Selecting between a RRIF or an annuity could be your most important retirement decision.
RRIFs are now favoured over annuities by most retirees contemplating their RRSP maturity options. In making the decision between a RRIF and an annuity, the following factors should be considered:
This is perhaps the biggest advantage of an annuity. With an annuity product the holder is guaranteed a regular, fixed payment for life. For those with limited funds the guarantee feature of annuities can be very important.
Considering the affects of future inflation, the guarantee advantage of annuities becomes somewhat diminished. The increase in the costs of living could erode the worth of the annuity payments. RRIFs may provide better protection due to their function as an investment vehicle, in which the holdings may continue to grow through the return of income, interest and capital gains. Thus the holder of an annuity pays for the guarantee feature by having to accept a lower return than they might have with a different investment.
RRIFs offer flexibility through a range of investment options. The holder of a RRIF retains control over his investments and may select among shares listed on Canadian exchanges, bonds and mutual funds, Canadian mortgages, Treasury bills, CSBs, and so on. This is particularly attractive to those retirees who want to remain active in the investment decisions of their estate assets.
RRIFs offer withdrawal flexibility. There is a set minimum amount that must be withdrawn from a RRIF every month; otherwise any amount may be withdrawn, affording the individual flexibility in meeting unexpected demands on finances or other emergencies. While some annuities may be collapsible, there may be economic penalties built into annuities with this option.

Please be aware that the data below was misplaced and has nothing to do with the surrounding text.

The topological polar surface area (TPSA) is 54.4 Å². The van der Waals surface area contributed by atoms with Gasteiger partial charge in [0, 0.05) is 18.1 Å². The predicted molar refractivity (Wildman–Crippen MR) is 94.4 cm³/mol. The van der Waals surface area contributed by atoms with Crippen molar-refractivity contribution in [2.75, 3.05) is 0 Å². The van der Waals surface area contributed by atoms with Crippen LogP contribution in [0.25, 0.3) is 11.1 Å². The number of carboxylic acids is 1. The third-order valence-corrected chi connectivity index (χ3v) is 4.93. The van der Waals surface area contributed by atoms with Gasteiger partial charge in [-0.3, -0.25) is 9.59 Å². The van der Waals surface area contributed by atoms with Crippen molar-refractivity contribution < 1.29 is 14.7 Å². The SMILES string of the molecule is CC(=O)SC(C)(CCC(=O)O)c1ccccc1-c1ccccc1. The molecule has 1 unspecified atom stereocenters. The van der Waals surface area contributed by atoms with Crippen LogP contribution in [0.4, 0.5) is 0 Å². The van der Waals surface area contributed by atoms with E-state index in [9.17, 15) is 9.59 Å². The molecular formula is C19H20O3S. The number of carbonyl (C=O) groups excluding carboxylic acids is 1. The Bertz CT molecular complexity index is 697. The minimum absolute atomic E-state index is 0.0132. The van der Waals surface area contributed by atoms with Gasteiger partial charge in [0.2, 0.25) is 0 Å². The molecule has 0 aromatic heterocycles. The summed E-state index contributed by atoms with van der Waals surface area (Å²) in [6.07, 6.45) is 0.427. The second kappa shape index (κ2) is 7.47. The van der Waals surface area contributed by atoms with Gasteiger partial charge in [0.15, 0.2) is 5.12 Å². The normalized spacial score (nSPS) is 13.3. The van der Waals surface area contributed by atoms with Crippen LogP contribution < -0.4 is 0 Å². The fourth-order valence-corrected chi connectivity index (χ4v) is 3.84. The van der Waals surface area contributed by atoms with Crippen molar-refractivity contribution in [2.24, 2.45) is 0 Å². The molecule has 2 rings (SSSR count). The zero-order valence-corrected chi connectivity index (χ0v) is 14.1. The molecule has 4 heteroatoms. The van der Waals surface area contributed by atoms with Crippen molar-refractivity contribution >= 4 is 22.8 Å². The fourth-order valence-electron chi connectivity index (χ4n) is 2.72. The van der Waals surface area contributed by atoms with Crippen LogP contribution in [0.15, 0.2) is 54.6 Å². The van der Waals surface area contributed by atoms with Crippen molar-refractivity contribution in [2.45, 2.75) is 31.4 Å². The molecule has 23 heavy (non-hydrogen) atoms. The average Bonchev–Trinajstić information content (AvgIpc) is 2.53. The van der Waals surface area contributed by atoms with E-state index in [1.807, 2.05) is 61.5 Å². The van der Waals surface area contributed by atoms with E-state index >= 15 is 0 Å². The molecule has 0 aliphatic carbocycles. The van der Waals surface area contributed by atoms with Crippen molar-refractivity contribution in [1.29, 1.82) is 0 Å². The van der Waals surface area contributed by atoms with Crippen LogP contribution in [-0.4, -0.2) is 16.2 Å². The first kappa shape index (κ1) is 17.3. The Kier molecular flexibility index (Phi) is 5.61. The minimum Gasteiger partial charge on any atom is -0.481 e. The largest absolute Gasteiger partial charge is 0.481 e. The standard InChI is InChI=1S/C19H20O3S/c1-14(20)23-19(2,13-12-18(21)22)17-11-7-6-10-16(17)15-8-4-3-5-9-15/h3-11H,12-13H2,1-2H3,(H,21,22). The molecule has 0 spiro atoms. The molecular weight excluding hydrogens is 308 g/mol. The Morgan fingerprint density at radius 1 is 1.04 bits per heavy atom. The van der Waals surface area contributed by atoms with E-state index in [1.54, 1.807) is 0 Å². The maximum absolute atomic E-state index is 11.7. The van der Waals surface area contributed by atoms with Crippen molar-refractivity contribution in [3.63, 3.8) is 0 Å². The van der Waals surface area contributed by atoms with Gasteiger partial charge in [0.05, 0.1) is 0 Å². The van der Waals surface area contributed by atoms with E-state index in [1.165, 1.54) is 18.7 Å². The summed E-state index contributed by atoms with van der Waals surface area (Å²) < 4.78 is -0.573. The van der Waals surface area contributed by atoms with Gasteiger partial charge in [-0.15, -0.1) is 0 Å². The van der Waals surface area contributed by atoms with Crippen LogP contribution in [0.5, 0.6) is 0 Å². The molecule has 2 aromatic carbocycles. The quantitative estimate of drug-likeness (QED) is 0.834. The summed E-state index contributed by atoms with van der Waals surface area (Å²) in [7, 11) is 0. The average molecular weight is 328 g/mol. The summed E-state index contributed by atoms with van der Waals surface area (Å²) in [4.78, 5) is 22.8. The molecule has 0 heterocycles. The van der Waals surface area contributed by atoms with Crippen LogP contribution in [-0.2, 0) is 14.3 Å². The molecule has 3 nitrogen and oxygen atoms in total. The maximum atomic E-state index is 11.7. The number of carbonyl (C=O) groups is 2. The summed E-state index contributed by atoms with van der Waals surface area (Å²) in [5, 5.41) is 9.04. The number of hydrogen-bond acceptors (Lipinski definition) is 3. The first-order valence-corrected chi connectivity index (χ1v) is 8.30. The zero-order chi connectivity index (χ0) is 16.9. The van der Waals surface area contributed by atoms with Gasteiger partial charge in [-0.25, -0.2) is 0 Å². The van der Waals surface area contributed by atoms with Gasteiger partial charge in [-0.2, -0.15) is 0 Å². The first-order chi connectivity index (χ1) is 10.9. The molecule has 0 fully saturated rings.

Interest, income and capital gains accumulate in a RRIF investment on a tax-deferred basis, similar to the investments in an RRSP. Assets in RRIF will continue to grow as long as the individual wishes, allowing an individual to maximize the value of the fund by postponing withdrawals to a future time.
There are pros and cons to both RRIFs and annuities and the choice between the two must be made based on an individual’s personal situation. The following are some general guidelines on which maturity option may be best:
If an individual has considerable financial resources available and does not need the protection feature of a life annuity, he or she should seriously consider a RRIF.
If an individual foresees the need for emergency funds during retirement, he or she probably should choose a RRIF that allows for flexible withdrawals. A compromise might be to purchase both types of plans. Whatever may be required for emergency purposes could be placed in a RRIF and the remainder invested in an annuity.
For those who wish to retain control of their investments, the RRIF is the answer. Consider that whereas sound management will increase the size of the retirement benefit, a downturn in the economy or an unwise investment decision will have the opposite effect.
On the other hand, an individual may welcome the freedom from the worries of managing their own investments, in which case the guarantees of an annuity will seem more attractive.